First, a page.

Urban Forestry

I started off 2020 with the Our City Forest Tree Amigo volunteer program. Over 5 weeks we learned about urban forestry, nursery best practices, tree planting, tree care and stewardship, and water conservation. The program was fun. I learned about native plants and met like-minded folks, all while planting and pruning trees. Although the year quickly took a turn, some of the info stuck with me. Here are some reasons why the urban forest is an important investment:

  • Helps filter the air of pollutants
  • Reduce the urban heat island effect
  • Provides noise and wind barrier
  • Shade reduces energy cost of A/C
  • Shade protects roads from sun damage
  • Flood protection
  • Prevent soil erosion
  • Cleans contaminated soil
  • Psychological and spiritual benefit
  • Provides a wildlife habitat

Urban trees don’t come without problems. But most can be avoided through better planning and practices. Avoid planting trees with invasive roots near underground water/sewage pipes. Shallow watering can promote shallow roots that break pavement. Most trees prefer deep watering. Forming a berm around the tree helps funnel water to the roots and prevents runoff. When a tree grows in a pot it may form girdling roots. When the tree is replanted, those roots should be adjusted or broken so that the tree doesn’t get strangled as it grows. Prune trees to establish a central leader and the lowest permanent branch. A tree’s mature size should be considered when planting. It should have space to grow without breaking the things around it. Overall, given that a tree is a decades long investment, spending a few minutes to plan the right tree for the space is worth the time.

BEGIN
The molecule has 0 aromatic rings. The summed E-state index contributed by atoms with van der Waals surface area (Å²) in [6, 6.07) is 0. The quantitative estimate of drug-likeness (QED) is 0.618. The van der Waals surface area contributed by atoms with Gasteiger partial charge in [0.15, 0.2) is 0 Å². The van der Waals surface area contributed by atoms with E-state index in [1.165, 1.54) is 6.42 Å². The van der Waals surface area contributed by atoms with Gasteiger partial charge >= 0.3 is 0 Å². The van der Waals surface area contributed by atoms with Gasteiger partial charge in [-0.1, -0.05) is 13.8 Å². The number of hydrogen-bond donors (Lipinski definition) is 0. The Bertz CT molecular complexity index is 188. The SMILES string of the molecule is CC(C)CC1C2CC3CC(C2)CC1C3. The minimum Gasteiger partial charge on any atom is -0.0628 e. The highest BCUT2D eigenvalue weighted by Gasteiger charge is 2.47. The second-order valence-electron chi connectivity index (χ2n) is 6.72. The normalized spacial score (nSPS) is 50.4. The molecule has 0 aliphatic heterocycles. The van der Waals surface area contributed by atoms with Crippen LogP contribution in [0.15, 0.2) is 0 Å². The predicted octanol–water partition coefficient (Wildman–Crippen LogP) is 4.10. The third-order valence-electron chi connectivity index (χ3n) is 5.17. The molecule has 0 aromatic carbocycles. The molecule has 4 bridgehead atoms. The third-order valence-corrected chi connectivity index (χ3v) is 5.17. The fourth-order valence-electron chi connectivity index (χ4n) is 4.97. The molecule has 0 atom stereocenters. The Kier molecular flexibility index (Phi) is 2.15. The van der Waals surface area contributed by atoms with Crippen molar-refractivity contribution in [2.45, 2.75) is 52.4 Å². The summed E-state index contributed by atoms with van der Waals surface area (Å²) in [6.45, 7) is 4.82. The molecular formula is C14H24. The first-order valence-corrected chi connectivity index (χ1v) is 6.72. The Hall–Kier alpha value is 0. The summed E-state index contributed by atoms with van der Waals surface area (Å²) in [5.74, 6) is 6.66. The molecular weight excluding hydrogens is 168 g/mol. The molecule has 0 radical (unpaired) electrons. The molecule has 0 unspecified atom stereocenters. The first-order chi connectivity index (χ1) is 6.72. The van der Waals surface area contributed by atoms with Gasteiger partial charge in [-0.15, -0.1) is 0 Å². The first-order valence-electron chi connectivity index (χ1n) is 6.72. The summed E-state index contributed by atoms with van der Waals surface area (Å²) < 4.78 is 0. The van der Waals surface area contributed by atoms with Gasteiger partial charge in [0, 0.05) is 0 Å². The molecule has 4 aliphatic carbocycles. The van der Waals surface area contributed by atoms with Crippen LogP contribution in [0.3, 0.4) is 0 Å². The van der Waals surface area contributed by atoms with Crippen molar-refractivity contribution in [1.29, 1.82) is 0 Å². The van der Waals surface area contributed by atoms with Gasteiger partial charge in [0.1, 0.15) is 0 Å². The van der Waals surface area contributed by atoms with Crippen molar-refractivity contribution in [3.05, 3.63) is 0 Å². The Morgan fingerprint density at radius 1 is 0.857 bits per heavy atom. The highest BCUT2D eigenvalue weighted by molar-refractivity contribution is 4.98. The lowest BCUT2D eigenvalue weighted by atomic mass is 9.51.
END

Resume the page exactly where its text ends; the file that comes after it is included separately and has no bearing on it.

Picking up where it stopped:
A couple memorable plants are the California Sagebrush and California Pepper Tree. The California Sagebrush, aka “Cowboy Cologne”, earns it’s nickname from smelling like the outdoors. Apparently cowboys used to ramble through Sagebrush and come back smelling like it. The California Pepper Tree is actually not native to California. It’s endemic to South America, but has been in California long enough, without being deemed an invasive nuisance, to be considered naturalized. It also produces spicy pink peppercorns which can be used for seasoning food. I ended up planting one in my garden (see below). I started noticing these trees all over the place after that.

California Pepper Tree planted in the Spring compared to now.

Looking forward to more planting next year.

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